Macular Degeneration - Symptoms and Diagnosis
AMD is detected during a comprehensive eye exam that includes a visual acuity test, a dilated eye exam, and tonometry.
The visual acuity test is an eye chart test that measures how well you see at various distances.
In the dilated eye exam, drops are placed in your eyes to widen, or dilate, the pupils. Then, your eye care professional uses a special magnifying lens to examine your retina and optic nerve for signs of AMD and other eye problems. After the exam, your close-up vision may remain blurred for several hours.
With tonometry, an instrument measures the pressure inside the eye. Numbing drops may be applied to your eye for this test.
Your eye care professional also may do other tests to learn more about the structure and health of your eye.
During an eye exam, you may be asked to look at an Amsler grid, shown here. You will cover one eye and stare at a black dot in the center of the grid.
While staring at the dot, you may notice that the straight lines in the pattern appear wavy. You may notice that some of the lines are missing. These may be signs of AMD.
Because dry AMD can turn into wet AMD at any time, you should get an Amsler grid from your eye care professional. You could then use the grid every day to evaluate your vision for signs of wet AMD.
If your eye care professional believes you need treatment for wet AMD, he or she may suggest a fluorescein angiogram. In this test, a special dye is injected into your arm. Pictures are taken as the dye passes through the blood vessels in your eye. The test allows your eye care professional to identify any leaking blood vessels and recommend treatment.
Macular Degeneration - Treatments and Research
Once dry AMD reaches the advanced stage, no form of treatment can prevent vision loss. However, treatment can delay and possibly prevent intermediate AMD from progressing to the advanced stage.
The National Eye Institute's Age-Related Eye Disease Study found that taking certain vitamins and minerals may reduce the risk of developing advanced AMD.
Wet AMD can be treated with laser surgery, photodynamic therapy, and injections into the eye. None of these treatments is a cure for wet AMD. The disease and loss of vision may progress despite treatment.
Laser surgery uses a laser to destroy the fragile, leaky blood vessels. Only a small percentage of people with wet AMD can be treated with laser surgery. Laser surgery is performed in a doctor's office or eye clinic.
The risk of new blood vessels developing after laser treatment is high. Repeated treatments may be necessary. In some cases, vision loss may progress despite repeated treatments.
With photodynamic therapy, a drug called verteporfin is injected into your arm. It travels throughout the body, including the new blood vessels in your eye. The drug tends to stick to the surface of new blood vessels.
Next, the doctor shines a light into your eye for about 90 seconds. The light activates the drug. The activated drug destroys the new blood vessels and leads to a slower rate of vision decline.
Unlike laser surgery, verteporfin does not destroy surrounding healthy tissue. Because the drug is activated by light, you must avoid exposing your skin or eyes to direct sunlight or bright indoor light for five days after treatment. Photodynamic therapy is relatively painless. It takes about 20 minutes and can be performed in a doctor's office.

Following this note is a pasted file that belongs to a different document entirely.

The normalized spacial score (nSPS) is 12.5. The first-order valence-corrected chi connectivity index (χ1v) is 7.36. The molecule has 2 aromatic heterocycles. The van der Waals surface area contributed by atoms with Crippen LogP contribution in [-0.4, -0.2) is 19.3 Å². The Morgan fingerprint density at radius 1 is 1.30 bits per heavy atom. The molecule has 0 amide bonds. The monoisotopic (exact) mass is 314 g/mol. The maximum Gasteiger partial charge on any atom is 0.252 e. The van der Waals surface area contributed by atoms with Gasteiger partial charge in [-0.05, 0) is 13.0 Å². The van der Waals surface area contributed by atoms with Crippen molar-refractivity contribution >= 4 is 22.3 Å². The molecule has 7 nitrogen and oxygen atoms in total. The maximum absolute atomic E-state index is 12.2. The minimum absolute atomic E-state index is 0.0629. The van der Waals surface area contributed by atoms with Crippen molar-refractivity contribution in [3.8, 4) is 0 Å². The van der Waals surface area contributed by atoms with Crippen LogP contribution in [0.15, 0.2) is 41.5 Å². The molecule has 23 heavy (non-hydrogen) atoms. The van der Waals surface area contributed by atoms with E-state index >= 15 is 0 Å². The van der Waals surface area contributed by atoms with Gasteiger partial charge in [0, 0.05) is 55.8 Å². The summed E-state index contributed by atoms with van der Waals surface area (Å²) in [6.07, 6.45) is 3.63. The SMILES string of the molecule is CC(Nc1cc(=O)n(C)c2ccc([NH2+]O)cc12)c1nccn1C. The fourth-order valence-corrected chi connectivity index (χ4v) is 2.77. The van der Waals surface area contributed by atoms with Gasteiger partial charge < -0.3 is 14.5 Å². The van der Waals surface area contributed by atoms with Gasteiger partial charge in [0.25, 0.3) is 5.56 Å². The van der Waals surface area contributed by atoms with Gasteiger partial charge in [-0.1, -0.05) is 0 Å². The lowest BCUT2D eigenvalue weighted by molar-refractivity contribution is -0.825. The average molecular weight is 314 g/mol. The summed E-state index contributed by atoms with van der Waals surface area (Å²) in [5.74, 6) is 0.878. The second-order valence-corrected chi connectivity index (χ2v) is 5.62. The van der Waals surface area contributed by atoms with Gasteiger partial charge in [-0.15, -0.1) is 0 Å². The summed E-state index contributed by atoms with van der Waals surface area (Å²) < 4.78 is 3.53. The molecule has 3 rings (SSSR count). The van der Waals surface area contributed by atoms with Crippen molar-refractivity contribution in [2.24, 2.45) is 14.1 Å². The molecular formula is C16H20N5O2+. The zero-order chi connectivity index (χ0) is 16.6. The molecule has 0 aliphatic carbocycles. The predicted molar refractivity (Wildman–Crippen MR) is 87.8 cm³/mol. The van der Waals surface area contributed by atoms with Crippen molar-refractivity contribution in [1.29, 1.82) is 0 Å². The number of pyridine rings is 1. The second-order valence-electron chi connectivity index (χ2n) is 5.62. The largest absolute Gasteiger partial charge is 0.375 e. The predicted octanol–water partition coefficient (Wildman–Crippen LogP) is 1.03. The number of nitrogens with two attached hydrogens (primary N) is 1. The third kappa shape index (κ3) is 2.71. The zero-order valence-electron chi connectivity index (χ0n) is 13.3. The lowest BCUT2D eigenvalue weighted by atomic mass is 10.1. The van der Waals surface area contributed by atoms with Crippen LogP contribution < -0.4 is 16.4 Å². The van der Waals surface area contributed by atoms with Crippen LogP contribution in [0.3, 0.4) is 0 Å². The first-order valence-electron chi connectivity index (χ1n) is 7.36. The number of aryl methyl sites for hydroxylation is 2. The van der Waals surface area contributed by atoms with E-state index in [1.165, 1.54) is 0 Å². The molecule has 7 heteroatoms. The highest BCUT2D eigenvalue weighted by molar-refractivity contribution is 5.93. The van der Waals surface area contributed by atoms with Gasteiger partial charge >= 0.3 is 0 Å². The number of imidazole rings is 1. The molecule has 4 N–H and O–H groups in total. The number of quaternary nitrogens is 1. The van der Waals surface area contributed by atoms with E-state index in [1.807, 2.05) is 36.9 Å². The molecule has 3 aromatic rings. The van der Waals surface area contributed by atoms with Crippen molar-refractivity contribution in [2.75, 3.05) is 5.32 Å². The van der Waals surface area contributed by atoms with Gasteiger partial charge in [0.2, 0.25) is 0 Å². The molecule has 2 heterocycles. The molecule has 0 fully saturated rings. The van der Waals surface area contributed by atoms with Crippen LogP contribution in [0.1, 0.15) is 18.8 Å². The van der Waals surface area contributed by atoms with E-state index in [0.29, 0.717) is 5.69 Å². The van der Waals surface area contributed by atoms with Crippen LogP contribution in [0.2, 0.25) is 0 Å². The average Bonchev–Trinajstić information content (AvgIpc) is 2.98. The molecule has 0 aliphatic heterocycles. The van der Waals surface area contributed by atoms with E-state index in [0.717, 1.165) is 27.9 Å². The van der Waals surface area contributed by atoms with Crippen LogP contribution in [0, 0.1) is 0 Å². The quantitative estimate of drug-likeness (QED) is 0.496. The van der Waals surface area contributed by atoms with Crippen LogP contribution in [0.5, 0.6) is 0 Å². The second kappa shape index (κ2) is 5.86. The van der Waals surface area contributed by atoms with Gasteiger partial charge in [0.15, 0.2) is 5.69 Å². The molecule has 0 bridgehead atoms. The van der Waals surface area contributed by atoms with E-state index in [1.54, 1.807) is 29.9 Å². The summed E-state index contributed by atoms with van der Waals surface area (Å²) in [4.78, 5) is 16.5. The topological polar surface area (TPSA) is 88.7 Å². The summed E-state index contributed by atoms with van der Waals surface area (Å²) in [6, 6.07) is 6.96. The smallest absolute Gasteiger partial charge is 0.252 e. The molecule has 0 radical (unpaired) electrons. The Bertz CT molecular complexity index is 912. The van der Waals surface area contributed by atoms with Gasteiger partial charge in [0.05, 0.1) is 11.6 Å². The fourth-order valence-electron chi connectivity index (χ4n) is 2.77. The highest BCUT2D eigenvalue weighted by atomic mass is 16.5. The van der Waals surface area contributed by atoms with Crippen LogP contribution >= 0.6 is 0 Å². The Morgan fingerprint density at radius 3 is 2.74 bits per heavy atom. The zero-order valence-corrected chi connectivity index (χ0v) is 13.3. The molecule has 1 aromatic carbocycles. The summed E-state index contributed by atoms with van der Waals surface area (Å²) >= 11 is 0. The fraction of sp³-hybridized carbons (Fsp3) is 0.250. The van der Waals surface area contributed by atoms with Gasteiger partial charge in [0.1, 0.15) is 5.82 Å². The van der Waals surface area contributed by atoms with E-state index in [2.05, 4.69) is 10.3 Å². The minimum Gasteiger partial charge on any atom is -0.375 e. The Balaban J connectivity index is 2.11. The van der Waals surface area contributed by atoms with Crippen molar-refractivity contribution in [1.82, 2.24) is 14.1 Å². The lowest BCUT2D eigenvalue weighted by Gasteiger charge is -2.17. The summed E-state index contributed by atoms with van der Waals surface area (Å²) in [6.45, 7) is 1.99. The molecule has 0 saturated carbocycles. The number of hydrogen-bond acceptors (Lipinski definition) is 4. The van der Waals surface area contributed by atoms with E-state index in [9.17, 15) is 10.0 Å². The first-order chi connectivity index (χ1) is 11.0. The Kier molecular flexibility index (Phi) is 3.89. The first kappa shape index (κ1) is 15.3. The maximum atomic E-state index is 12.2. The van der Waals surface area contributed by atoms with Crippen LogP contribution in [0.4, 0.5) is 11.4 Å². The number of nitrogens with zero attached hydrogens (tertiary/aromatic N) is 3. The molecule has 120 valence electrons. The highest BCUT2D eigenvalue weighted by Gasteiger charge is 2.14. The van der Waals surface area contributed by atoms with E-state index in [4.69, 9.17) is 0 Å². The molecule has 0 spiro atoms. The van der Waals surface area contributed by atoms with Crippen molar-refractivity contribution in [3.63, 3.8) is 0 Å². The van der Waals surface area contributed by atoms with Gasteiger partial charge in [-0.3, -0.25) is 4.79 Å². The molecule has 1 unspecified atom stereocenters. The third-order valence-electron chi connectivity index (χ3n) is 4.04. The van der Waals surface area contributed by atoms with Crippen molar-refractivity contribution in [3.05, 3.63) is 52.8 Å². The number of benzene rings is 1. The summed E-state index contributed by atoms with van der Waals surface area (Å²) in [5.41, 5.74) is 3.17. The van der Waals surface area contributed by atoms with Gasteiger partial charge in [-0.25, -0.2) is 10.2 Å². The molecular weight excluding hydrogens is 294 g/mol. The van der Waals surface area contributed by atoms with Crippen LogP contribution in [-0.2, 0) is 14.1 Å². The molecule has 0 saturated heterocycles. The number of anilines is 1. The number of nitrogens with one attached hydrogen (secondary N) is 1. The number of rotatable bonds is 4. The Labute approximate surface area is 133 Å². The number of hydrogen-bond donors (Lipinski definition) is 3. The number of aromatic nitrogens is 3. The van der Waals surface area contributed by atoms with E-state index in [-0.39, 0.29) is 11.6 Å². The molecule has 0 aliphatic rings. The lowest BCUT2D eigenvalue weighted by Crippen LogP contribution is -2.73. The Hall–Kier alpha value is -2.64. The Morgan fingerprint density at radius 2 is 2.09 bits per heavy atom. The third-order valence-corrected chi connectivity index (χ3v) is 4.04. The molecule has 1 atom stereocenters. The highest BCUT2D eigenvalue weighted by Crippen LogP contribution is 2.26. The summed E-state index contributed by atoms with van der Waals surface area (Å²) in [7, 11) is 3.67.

Photodynamic therapy slows the rate of vision loss. It does not stop vision loss or restore vision in eyes already damaged by advanced AMD. Treatment results often are temporary. You may need to be treated again.
Wet AMD can now be treated with new drugs that are injected into the eye (anti-VEGF therapy). Abnormally high levels of a specific growth factor occur in eyes with wet AMD and promote the growth of abnormal new blood vessels. This drug treatment blocks the effects of the growth factor.
You will need multiple injections that may be given as often as monthly. The eye is numbed before each injection. After the injection, you will remain in the doctor's office for a while and your eye will be monitored. This drug treatment can help slow down vision loss from AMD and in some cases improve sight.
If you have lost some sight from AMD, don't be afraid to use your eyes for reading, watching TV, and other routine activities. Normal use of your eyes will not damage your vision further.
If you have lost some sight from AMD, ask your eye care professional about low vision services and devices that may help you make the most of your remaining vision.
Many community organizations and agencies offer information about low vision counseling and training and other special services for people with visual impairments.
The National Eye Institute is conducting and supporting a number of studies to learn more about AMD.
For example, scientists are
studying the possibility of transplanting healthy cells into a diseased retina
evaluating families with a history of AMD to understand genetic and hereditary factors that may cause the disease
looking at certain anti-inflammatory treatments for the wet form of AMD
This research should provide better ways to detect, treat, and prevent vision loss in people with AMD.
The information provided should not be used during any medical emergency or for the diagnosis or treatment of any medical condition. A licensed physician should be consulted for diagnosis and treatment of any and all medical conditions. Call 911 for all medical emergencies.
Copyright Information: Public domain information with acknowledgement given to the U.S. National Library of Medicine.